Driven by the proliferation of digital streaming platforms and the demand for better content, enterprises in the media and entertainment industry are leveraging cutting-edge technology solutions. Media enterprises have started adopting solutions based on internet of things (IoT), artificial intelligence (AI), data analytics and cloud computing to enhance the user experience and monetise their content to remain competitive in an omnichannel environment. These tools are also helping them take key decisions related to content creation and distribution, and explore new sources of revenue by tracking consumer behaviour and leveraging multiple channels for content delivery. Further, they help optimise content on digital devices, stream live broadcasts and improve the distribution capabilities of media enterprises.

A look at the key technology trends that are changing the face of the media and entertainment industry…

Cloud and data analytics

In view of the changing customer demand patterns, and increasing time and cost pressures, media enterprises are increasingly adopting cloud-based solutions. They require scalable computing capabilities to offer on-demand services to customers, which can only be provided through the cloud. Further, the cloud provides the flexibility to craft new business and revenue models that can help them cater to fragmented audiences. It also enables media organisations to reduce roll-out cycles and the time to market new content plans and experiences, and expand their existing content library. Moreover, the cloud allows companies to launch new products across channels and devices at a lower cost. The shift towards a cloud-based model also allows media enterprises to collaborate more securely and efficiently with various organisations across regions.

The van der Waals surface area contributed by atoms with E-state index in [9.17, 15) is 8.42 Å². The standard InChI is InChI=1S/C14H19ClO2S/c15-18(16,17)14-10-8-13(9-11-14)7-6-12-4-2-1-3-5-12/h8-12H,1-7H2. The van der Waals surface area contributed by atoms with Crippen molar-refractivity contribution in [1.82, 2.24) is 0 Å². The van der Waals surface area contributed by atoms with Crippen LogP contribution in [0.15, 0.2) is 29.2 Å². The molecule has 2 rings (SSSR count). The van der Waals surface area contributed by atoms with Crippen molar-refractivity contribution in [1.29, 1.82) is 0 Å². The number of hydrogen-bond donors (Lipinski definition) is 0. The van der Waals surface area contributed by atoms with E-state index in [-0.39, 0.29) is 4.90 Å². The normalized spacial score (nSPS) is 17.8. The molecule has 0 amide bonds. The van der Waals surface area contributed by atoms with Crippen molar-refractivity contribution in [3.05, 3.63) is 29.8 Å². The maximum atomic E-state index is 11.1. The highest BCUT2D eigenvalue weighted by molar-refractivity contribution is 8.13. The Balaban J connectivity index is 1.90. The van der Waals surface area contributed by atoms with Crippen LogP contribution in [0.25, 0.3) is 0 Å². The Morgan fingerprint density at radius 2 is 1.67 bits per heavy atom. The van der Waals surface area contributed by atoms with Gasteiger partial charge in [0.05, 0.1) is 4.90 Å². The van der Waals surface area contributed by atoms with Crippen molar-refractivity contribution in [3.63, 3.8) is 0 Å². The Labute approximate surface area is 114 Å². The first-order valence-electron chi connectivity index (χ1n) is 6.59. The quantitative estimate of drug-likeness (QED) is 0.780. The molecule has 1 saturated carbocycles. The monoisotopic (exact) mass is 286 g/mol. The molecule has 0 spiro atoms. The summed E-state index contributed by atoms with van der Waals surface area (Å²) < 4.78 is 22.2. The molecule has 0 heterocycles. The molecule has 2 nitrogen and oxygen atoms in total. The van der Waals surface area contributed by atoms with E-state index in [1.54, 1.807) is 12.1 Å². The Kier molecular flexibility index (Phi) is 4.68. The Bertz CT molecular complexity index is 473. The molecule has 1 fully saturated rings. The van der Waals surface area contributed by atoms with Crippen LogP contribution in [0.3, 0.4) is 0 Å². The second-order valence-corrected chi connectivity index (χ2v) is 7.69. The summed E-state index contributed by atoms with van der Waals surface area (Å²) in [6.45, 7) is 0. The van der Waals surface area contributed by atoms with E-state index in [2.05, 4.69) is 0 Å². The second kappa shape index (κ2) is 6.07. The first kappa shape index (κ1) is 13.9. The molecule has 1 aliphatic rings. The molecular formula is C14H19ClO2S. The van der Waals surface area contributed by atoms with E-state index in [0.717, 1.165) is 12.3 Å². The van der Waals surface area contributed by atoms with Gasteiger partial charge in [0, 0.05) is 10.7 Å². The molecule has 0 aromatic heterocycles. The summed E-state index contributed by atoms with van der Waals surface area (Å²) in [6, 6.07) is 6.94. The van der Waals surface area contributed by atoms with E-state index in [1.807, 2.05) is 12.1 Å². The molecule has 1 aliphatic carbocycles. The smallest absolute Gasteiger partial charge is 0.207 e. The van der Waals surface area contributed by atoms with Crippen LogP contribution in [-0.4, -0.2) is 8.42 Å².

Another key technology gaining traction among media enterprises is data analytics. The technology allows companies to analyse data pertaining to the type of content consumed by customers, their choice of format, their viewing and consumption patterns, and feedback. Analytics solutions throw up interesting hypotheses, which are combined with human intelligence to improve the decision-making of enterprises. Apart from traditional analytics, media and entertainment companies have started adopting audience analytics, through which social media reactions to movies or other forms of entertainment on Twitter, Facebook, Reddit and others are analysed. This analysis helps companies decide whether to release the movie on an over-the-top platform or in theatres.


Enterprises in the media and entertainment space are leveraging IoT technology to deliver content to connected devices. They also collect, transmit and monetise data from these devices. Further, IoT-enabled smart devices provide in-depth insights that help companies to respond to evolving customer needs and deliver personalised, contextually relevant entertainment experiences to consumers.

Among media enterprises, publishers and broadcasters are the key beneficiaries of IoT today as the technology enables them to use data on consumer location, preferences, behaviour and demographics to create and deliver personalised content across various platforms. Entertainment companies are integrating IoT with their platforms to enhance the customer experience. Moreover, IoT is helping media enterprises devise targeted advertisements that appeal to specific individuals, thereby improving the client conversion ratio, and boosting ad spends and subscription income.


AI is another technology that is slowly making inroads into the media and entertainment space. It has significantly altered the media and entertainment landscape, in terms of both content creation and distribution, and user engagement with content.